Judgment calls

Best business decision: Purchasing the practice from my father at a time when I did not know whether or not I could really afford to do it. Having the belief in yourself that you can just make it happen. I included many of the lessons I learned as an entrepreneur in the book I recently wrote, “One Shot.” It offers strategic and tactical advice to entrepreneurs and small business owners who are ready to sell the companies they founded.

Hardest lesson learned and how you learned it: Patience, and trust that things will get done. I can expect things quickly but if something is ten deep on a to-do list, then I need patience and trust to accept that eventually it will get done. I’m still learning it!

Toughest business decision: Hiring, when to hire, whether to hire internally or to outsource, etc. It is never clear cut what the right move is.

Biggest missed opportunity: I wouldn’t say it was a missed opportunity, but I wish I would never have left the industry for the brief time I did. It was a learning experience so I can’t say I regret it but that departure just delayed the success that we have today. 

True confessions

Like best about job: From an internal perspective, I enjoy working with our staff. We have really talented and great people. In regards to our clients, I like helping them solve their problems and acting as their personal CFO. It is very rewarding to implement a strategy for a client that puts them on a track to achieve all their financial goals.

Like least about job: Keeping organized and detailing notes from conversations I have.

Pet peeve: People who just ignore you or don’t respond. We often joke that we should just send the spouse flowers and tell them we are sorry for their loss because the only rational reason they have not responded is they are dead. 

First choice for a new career: I would probably be an actor, writer, or standup comedian.


Most influential book: Unbroken, the Laura Hillenbrand book about Louis Zamperini. A true story about a man who survived the most incredible hardships and was able to rebuild his spirit. A true inspiration and an American hero. 

Favorite cause: Children’s Restoration Network. They help support homeless children throughout the Atlanta area. Over the last couple of years, we have donated more than 500 toys to their organization through multiple initiatives including our annual Holiday Toy Drive. 

Favorite restaurant: Little Alley in Roswell: Great steaks and a great bourbon selection.

Favorite way to spend free time: I enjoy spending time with my wife and children doing something fun. My daughter, Sunny, who is 5, and my son, MJ, who is 3, are up for most anything but my daughter has especially enjoyed indoor rock climbing, and my son loves going to the golf course. I enjoy being with them where they are burning off energy!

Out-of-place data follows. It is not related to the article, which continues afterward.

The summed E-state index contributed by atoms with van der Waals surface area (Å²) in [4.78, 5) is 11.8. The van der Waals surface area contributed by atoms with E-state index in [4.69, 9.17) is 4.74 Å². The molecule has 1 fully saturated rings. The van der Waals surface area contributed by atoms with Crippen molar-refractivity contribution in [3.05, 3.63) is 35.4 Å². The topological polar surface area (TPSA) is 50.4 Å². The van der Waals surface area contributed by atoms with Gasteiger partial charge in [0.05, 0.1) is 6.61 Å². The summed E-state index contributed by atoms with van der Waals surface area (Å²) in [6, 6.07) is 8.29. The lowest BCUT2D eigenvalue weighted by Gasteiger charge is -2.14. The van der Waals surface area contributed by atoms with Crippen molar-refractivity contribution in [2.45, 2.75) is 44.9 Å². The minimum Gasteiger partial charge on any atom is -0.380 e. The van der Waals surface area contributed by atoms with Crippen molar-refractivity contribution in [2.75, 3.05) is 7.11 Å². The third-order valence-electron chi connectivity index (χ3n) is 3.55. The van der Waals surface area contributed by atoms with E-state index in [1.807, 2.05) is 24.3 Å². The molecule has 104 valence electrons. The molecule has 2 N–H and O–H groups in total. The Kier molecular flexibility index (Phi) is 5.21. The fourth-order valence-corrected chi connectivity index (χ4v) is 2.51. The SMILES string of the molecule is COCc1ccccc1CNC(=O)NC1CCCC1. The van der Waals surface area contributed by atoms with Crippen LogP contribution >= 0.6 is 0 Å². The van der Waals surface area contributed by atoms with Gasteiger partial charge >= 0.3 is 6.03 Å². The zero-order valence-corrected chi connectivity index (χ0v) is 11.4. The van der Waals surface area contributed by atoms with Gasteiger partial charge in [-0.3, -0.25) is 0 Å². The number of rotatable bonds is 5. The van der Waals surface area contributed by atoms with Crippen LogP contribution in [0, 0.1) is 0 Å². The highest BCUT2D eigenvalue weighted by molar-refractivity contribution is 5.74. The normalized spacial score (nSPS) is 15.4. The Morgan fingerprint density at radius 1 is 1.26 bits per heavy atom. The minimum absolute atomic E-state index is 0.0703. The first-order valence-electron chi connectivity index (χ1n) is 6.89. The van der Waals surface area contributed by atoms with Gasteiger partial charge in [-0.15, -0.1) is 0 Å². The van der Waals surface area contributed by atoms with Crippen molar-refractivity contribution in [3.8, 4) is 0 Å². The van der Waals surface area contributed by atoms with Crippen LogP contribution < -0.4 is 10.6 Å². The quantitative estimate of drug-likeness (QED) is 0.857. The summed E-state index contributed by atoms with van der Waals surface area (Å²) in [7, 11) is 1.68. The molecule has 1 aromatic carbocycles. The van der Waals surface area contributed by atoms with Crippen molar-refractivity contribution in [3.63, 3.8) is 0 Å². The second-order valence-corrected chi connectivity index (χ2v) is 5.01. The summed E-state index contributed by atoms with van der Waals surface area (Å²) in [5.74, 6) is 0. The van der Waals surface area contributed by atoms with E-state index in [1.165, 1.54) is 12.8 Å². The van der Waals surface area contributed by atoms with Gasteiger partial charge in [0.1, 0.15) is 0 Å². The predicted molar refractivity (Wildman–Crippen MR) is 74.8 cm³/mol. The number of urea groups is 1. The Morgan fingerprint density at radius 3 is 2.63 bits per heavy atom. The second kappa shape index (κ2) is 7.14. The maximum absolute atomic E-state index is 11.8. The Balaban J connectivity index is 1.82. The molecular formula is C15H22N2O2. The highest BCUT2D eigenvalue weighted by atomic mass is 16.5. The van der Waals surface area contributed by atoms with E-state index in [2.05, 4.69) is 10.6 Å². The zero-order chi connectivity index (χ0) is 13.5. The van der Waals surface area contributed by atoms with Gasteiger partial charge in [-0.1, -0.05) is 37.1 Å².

I personally enjoy exercise, college football, and playing golf. It depends on the day in which order I prefer those. It really just depends on how well I am playing golf at the time!

Favorite music: I have extremely eclectic taste, after just glancing at my music list, I see Kid Cudi, Hank Williams Jr., Bill Withers, Taylor Swift, and the Grateful Dead. 



Cobb experts: Average resident will see lower taxes

Kenny Baer was featured in an article in the Marietta Daily Journal, providing insights about the recently signed Tax Cuts and Jobs Act.

Marietta Daily Journal


Ricky Leroux

December 21, 2017

Experts around Cobb say most residents will see a reduction in their taxes under the new tax law passed by Congress this week.

The tax law, expected to be signed into law by President Donald Trump early next year, reduces the tax rates for most of the seven federal tax brackets and nearly doubles the standard deduction, among other provisions.

“The average taxpayer is most likely going to save a little bit of money because their rate is going to be reduced by whatever bracket they fall into, and raising the standard deduction will probably make it easier for the average Joe to more simply file their tax return,” said Kenneth Baer, owner and managing partner of the east Cobb financial planning firm Baer Wealth Management.

Taxpayers have the option of taking a standard deduction or itemizing individual deductions when they file their tax returns. By increasing the standard deduction and limiting other deductions, such as a deduction for state and local taxes, the number of taxpayers who itemize is likely to decrease, Baer said.

The balance between the reduction in tax rates and elimination or capping deductions will likely result in a lower tax bill for most people, but every case is different, explained Roger Tutterow, economics professor at Kennesaw State University and director of its Econometric Center.

“It’s going to depend on what their household looks like,” Tutterow said. “I think most individuals will see their taxes come down, and clearly, it’s not just the tax rates that changed, it’s, for example, there’s a higher child tax credit, there’s a higher standard deduction. Some exemptions or deductions are going away. For example, the ability to take off for paying state and local taxes has been capped now. … So you may make out better in terms of having a lower marginal tax rates, but some of your deductions may be eliminated or capped. So it’ll be interesting to see.”

The amount of the reduction in taxes for middle-income taxpayers is unlikely to be life-changing, Baer said.